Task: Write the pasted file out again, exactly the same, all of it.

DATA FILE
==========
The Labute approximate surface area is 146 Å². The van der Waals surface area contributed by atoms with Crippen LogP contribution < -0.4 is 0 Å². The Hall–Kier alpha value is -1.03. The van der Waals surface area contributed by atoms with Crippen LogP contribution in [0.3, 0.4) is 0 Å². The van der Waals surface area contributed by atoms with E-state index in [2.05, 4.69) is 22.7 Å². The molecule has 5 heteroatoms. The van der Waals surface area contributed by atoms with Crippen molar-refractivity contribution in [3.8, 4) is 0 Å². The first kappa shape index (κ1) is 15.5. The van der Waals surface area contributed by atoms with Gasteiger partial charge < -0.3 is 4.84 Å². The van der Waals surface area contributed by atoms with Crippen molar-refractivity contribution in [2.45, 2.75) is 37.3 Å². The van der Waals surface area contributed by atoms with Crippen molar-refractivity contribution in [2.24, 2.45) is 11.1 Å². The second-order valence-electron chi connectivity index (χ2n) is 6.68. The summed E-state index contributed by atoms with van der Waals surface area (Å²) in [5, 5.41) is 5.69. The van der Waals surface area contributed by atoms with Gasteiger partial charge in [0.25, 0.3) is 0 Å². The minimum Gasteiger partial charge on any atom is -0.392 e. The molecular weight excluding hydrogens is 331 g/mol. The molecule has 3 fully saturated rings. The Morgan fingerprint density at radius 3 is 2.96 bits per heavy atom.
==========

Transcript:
The Labute approximate surface area is 146 Å². The van der Waals surface area contributed by atoms with Crippen LogP contribution < -0.4 is 0 Å². The Hall–Kier alpha value is -1.03. The van der Waals surface area contributed by atoms with Crippen LogP contribution in [0.3, 0.4) is 0 Å². The van der Waals surface area contributed by atoms with E-state index in [2.05, 4.69) is 22.7 Å². The molecule has 5 heteroatoms. The van der Waals surface area contributed by atoms with Crippen molar-refractivity contribution in [3.8, 4) is 0 Å². The first kappa shape index (κ1) is 15.5. The van der Waals surface area contributed by atoms with Gasteiger partial charge < -0.3 is 4.84 Å². The van der Waals surface area contributed by atoms with Crippen molar-refractivity contribution in [2.45, 2.75) is 37.3 Å². The van der Waals surface area contributed by atoms with Crippen molar-refractivity contribution in [2.24, 2.45) is 11.1 Å². The second-order valence-electron chi connectivity index (χ2n) is 6.68. The summed E-state index contributed by atoms with van der Waals surface area (Å²) in [5, 5.41) is 5.69. The van der Waals surface area contributed by atoms with Gasteiger partial charge in [0.25, 0.3) is 0 Å². The minimum Gasteiger partial charge on any atom is -0.392 e. The molecular weight excluding hydrogens is 331 g/mol. The molecule has 3 fully saturated rings. The Morgan fingerprint density at radius 3 is 2.96 bits per heavy atom.